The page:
Thursday, December 17, 2009


I knew it. Bacon makes everything better. Including financial turmoil, apparently.

Monday, December 7, 2009

Mysteries of the Kingdom

For the past 18 months or so, my job at church has been "the guy who puts together the ward bulletin/sacrament meeting program." It hasn't been a bad calling at all, especially considering some of the other jobs out there (i.e., Cub Scout Leader). It has even allowed me to have a bit of fun.
Last year I decided to put in a small tidbit about the outcome of the annual BYU-University of Utah football game. Since it wouldn't be appropriate to just announce a score, though, I made it in the form of a puzzle. I bolded letters throughout the program which, when put together, spelled "Utah beat BYU 48-24." Apparently, our then-second counselor found the puzzle so interesting that he completely zoned out during a bishopric meeting, staring at the program so intently that the bishop asked what was on his mind.
I couldn't exactly do the same this year, because I had to print up the program about 10 days early due to an out-of-state vacation. But when I got home, I already had a phrase ready to go, couresy of BYU Quarterback Max Hall.
I decided to be a bit more creative with my code this time around, however. Bolding would just be repetitive, so I misspelled words intentionally. Fourteen of them, in fact. Each mistake, in this case, was a clue. I'll post the answer in a couple of days, so if you want a crack at the puzzle, let me know in the comments and I'll send a copy of the program to you.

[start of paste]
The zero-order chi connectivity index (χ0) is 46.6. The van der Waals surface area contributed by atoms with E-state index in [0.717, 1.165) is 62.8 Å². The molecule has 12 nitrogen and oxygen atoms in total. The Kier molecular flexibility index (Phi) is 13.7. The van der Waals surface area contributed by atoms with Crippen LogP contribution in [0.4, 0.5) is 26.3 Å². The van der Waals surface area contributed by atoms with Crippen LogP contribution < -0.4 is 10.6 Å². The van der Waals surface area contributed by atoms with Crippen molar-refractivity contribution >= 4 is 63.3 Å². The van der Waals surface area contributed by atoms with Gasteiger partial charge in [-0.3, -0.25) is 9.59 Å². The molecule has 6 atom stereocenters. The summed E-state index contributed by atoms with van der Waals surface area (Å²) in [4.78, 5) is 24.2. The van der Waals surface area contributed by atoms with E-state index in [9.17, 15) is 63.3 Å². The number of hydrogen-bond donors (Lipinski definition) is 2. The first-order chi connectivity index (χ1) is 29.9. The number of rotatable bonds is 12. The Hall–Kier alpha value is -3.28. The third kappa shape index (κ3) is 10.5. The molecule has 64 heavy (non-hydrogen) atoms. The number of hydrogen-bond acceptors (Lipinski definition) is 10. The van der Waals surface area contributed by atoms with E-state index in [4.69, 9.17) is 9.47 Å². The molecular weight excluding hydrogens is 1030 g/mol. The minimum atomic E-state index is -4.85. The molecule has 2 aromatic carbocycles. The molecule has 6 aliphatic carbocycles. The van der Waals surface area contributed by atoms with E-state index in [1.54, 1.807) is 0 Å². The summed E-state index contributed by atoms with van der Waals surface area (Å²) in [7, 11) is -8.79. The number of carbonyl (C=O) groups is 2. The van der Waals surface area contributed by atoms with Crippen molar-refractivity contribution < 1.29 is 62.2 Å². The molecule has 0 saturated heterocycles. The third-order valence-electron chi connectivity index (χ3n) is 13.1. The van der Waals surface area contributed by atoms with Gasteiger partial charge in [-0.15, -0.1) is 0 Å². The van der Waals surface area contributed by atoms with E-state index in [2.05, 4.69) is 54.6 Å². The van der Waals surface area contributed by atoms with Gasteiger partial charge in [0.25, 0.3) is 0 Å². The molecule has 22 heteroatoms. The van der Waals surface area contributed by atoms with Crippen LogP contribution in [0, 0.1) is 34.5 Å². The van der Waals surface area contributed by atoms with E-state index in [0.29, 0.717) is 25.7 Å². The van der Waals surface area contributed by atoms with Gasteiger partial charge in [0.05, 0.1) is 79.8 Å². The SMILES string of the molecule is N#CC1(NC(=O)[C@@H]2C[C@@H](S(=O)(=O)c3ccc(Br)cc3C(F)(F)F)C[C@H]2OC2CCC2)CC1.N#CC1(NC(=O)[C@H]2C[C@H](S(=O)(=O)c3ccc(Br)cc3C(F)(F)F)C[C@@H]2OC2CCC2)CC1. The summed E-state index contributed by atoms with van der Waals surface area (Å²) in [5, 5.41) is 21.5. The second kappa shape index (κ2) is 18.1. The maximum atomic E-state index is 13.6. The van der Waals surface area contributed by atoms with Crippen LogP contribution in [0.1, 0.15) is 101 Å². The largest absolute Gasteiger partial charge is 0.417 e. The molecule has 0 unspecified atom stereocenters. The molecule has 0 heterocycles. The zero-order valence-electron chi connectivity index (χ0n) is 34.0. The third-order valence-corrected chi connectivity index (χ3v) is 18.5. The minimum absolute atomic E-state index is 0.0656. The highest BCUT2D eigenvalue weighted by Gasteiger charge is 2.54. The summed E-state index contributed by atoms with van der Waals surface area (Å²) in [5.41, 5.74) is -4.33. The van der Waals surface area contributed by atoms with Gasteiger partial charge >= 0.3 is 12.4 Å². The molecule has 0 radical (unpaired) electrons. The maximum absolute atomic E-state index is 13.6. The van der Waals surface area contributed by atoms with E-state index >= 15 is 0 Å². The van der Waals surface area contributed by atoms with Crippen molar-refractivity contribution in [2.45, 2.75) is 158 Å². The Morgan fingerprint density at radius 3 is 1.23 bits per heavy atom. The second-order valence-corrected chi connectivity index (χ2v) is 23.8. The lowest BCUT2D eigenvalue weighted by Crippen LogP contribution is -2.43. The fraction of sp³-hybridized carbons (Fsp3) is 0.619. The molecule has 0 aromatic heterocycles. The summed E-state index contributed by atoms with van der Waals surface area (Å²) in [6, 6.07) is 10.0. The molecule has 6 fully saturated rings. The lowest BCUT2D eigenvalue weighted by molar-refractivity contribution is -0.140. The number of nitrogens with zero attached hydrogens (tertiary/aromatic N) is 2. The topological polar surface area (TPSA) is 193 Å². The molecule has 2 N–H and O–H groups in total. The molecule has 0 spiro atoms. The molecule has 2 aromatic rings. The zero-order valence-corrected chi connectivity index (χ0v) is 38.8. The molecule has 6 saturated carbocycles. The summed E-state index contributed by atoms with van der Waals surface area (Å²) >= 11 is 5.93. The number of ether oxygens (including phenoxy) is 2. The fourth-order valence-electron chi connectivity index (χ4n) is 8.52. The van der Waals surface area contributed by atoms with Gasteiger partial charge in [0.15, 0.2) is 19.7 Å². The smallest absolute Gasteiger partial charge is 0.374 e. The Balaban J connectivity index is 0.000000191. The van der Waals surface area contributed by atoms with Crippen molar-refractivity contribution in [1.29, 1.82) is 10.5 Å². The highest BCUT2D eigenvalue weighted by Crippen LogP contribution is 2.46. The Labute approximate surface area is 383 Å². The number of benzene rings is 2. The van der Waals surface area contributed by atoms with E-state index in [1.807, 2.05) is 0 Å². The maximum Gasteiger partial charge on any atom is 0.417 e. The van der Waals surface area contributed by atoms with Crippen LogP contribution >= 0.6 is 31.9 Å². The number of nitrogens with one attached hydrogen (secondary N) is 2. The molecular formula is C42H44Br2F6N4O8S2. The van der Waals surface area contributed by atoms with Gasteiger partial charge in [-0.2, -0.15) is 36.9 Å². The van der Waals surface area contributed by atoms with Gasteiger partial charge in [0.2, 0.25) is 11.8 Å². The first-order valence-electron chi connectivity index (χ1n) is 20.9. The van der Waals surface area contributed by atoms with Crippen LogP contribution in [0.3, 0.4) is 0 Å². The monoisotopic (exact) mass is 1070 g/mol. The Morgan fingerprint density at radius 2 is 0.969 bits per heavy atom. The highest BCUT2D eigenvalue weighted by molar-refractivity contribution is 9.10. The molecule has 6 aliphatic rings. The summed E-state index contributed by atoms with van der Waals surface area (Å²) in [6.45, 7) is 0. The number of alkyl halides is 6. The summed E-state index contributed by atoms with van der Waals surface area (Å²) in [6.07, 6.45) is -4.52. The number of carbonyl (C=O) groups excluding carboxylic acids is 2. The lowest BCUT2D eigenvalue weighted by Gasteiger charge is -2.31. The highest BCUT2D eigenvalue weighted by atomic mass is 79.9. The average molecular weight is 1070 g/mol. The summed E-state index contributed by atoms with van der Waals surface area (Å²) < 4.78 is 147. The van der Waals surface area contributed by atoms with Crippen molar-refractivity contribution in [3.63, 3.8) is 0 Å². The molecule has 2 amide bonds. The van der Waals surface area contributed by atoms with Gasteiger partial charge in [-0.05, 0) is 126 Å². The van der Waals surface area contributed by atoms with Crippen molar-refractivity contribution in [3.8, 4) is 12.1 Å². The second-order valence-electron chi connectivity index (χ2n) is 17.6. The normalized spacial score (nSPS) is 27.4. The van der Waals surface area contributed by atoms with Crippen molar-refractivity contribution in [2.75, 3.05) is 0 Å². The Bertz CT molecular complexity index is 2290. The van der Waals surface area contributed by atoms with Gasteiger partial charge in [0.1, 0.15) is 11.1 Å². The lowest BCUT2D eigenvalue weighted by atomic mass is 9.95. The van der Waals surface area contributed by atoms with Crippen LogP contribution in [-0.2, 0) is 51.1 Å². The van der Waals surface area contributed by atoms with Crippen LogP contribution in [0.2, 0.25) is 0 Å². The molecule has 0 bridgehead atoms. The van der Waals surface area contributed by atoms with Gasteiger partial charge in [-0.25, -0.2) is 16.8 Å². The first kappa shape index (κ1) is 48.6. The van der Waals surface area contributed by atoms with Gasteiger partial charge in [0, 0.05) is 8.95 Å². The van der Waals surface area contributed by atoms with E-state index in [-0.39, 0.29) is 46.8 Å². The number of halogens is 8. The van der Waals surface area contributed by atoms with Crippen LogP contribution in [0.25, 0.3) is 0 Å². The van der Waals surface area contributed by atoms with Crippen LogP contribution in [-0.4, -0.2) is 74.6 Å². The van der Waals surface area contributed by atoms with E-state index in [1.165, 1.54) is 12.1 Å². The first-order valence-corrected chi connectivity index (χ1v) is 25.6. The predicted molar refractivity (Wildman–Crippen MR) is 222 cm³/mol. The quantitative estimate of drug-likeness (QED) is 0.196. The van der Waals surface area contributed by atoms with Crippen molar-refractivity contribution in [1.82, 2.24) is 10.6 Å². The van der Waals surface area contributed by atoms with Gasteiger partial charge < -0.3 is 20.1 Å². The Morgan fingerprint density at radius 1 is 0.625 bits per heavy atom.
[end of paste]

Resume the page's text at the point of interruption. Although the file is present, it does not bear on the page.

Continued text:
Sunday, November 22, 2009


Clinical Psychologists sometimes have their patients use puppets to act out scenes. The idea is that people will be more likely to say what they actually feel, since it's not "them" actually speaking, it's the puppets. (I know this because I watched "What About Bob?" several years ago.) They also sometimes have children draw pictures, again because they are sometimes more willing or able to draw about a traumatic event than they are to talk about it. (I know this because I regularly watch Law & Order: SVU.)

My son recently drew a picture for and about his cousin. I can only assume (based on the details) that communicating with her is somehow psychologically damaging, and that he decided to just treat himself. Click on the pic for full resolution - and make sure you read the text bubbles.

(From my sister's blog: Thanks, Velda!)

Saturday, November 14, 2009

Marriage Advice

I don't ordinarily re-post other people's work, but this one killed me. This is from Cake Wrecks, where some brilliant baker gave some lucky couple the best wedding-day advice EVER. On their cake. For everyone to see. Including their parents.